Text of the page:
“The game’s more accessible than it’s ever been. You used to need a board and someone to play with. Now you can pick up an iPhone and play with someone anywhere in the world.”
That was actually one of the reasons he fell away from the game as a child, Cutler says. He didn’t have anyone to play with. But he had played the game — which made him an ideal candidate when a student was looking for an adviser for the team.
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“I was a new teacher, and I wanted to get involved in something,” Cutler says. “I knew all the rules and some really, really basic strategies, and I think that put me above any other teacher.”
The team started with one regular member. Then two. Now they’re up to 10, and garnering recognition. The team’s played with Cleveland Guardians players (Steven Kwan has made chess a hobby since his time in the minor leagues) and finished in the top 10 at the high school national tournament in April.
With a track record like that, Cutler says some students might be intimidated to join, but he tries to assuage their concerns. At the very least, he says, he would like to see students join some club.
“A lot of students show up at 8 (o’clock) and leave at 3,” he says. “I feel like there are so many things that students don’t take advantage of because they don’t know it exists or they feel intimidated.”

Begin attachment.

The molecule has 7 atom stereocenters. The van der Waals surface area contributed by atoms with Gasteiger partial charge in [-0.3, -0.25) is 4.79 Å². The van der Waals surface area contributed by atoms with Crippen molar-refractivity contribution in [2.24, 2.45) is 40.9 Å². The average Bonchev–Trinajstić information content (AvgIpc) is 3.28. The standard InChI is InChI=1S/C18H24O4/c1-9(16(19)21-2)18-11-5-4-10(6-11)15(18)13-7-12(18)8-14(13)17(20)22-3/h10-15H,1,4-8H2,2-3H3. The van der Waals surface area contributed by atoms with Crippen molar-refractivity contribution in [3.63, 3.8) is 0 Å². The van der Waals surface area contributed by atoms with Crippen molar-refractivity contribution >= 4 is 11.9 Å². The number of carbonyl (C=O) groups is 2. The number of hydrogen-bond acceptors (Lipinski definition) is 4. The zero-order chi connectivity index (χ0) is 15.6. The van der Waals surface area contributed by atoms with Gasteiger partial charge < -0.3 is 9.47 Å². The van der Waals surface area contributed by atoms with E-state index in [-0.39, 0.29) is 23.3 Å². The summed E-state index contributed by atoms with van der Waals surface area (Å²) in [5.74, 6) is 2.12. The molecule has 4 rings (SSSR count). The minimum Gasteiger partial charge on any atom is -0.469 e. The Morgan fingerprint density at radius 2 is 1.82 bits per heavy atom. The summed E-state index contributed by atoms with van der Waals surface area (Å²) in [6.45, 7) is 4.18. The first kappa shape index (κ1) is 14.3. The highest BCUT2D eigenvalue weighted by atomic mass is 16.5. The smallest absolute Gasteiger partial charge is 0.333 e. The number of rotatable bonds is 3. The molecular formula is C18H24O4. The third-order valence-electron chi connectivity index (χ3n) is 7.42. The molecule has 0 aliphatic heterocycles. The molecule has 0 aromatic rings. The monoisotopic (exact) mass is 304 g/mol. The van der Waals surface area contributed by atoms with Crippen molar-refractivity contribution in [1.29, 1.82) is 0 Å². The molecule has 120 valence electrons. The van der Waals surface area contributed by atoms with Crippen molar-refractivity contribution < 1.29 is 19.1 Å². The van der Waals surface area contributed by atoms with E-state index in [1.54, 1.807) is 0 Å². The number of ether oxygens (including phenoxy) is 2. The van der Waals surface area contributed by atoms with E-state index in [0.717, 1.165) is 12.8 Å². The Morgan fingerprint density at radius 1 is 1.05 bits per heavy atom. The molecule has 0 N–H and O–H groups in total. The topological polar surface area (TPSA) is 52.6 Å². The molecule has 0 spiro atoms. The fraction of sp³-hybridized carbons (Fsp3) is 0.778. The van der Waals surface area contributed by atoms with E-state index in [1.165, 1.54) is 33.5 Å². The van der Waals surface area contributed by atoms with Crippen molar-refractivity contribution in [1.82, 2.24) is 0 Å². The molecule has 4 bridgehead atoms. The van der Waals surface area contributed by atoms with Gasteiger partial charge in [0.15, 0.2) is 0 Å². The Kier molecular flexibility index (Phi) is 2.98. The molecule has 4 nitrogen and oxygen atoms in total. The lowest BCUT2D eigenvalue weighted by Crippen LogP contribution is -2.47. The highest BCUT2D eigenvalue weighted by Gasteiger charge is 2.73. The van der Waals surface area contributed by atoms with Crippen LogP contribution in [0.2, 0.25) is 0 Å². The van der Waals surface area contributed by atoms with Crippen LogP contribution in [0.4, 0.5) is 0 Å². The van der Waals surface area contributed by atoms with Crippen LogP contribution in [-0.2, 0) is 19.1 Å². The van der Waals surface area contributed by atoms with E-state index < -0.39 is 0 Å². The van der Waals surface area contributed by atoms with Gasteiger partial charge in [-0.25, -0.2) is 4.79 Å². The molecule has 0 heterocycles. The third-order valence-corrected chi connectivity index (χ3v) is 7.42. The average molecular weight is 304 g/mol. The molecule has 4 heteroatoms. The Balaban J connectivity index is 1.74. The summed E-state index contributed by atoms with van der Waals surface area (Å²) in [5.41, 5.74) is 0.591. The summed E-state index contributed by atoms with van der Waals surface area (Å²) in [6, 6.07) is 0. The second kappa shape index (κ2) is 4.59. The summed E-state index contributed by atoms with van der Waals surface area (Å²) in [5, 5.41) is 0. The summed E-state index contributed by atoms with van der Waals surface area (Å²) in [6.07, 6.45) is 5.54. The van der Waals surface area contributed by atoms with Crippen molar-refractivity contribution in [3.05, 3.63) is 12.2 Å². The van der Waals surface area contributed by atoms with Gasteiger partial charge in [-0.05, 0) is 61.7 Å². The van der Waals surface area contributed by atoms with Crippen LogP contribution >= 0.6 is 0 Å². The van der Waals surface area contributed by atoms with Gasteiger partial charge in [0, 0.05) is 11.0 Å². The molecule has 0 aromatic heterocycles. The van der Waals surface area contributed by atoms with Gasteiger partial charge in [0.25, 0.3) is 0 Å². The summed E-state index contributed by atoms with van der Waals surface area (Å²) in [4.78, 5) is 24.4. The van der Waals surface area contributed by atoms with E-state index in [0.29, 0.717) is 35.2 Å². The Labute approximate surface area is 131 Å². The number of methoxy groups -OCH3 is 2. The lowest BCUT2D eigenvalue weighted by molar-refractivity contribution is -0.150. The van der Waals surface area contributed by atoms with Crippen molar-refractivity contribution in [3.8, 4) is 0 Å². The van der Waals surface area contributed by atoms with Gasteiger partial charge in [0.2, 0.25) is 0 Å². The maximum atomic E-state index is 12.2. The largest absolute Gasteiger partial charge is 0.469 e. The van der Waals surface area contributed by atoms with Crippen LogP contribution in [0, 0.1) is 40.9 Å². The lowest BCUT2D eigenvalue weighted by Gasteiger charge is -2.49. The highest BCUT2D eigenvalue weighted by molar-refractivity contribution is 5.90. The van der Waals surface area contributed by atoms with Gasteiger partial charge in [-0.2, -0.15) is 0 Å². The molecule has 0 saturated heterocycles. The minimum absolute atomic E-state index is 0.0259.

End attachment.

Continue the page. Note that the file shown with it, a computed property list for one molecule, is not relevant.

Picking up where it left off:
There are some students who leave at 3 p.m. because they have to. They might have to run to an after-school job, or are limited in their transportation options. (Conversely, Juli notes, there are some parents who see the value in after-school activities since they might keep children from being home alone.)
Holy Name High School in Parma started Triple Threat Club Experience Days to reach those kids who might be unable to stay after school. Once a quarter, clubs meet for an hour during the school day, offering students an opportunity to participate. (The name comes from Holy Name’s mission of wanting students to be a triple threat, becoming well-rounded in mind, body and spirit.)
“Kids are excited,” says Kate McCall, the director of communications at Holy Name. “They ask when the next one will be. And the teachers have been very supportive. They see the value in it.”
McCall notes that in some instances, club activities might be as enriching for the teacher as they are for the students. The school’s cooking club adviser is the assistant principal, and a French teacher is the adviser for the craft club.
At Magnificat, the theology teacher advises one of the school’s newest clubs: the criminology club.
“The student who actually had the idea was in my advisory,” Kate Minerd says. “I said, ‘Oh my gosh, I love that idea.’ She said, ‘Good, because I’m looking for a moderator.’”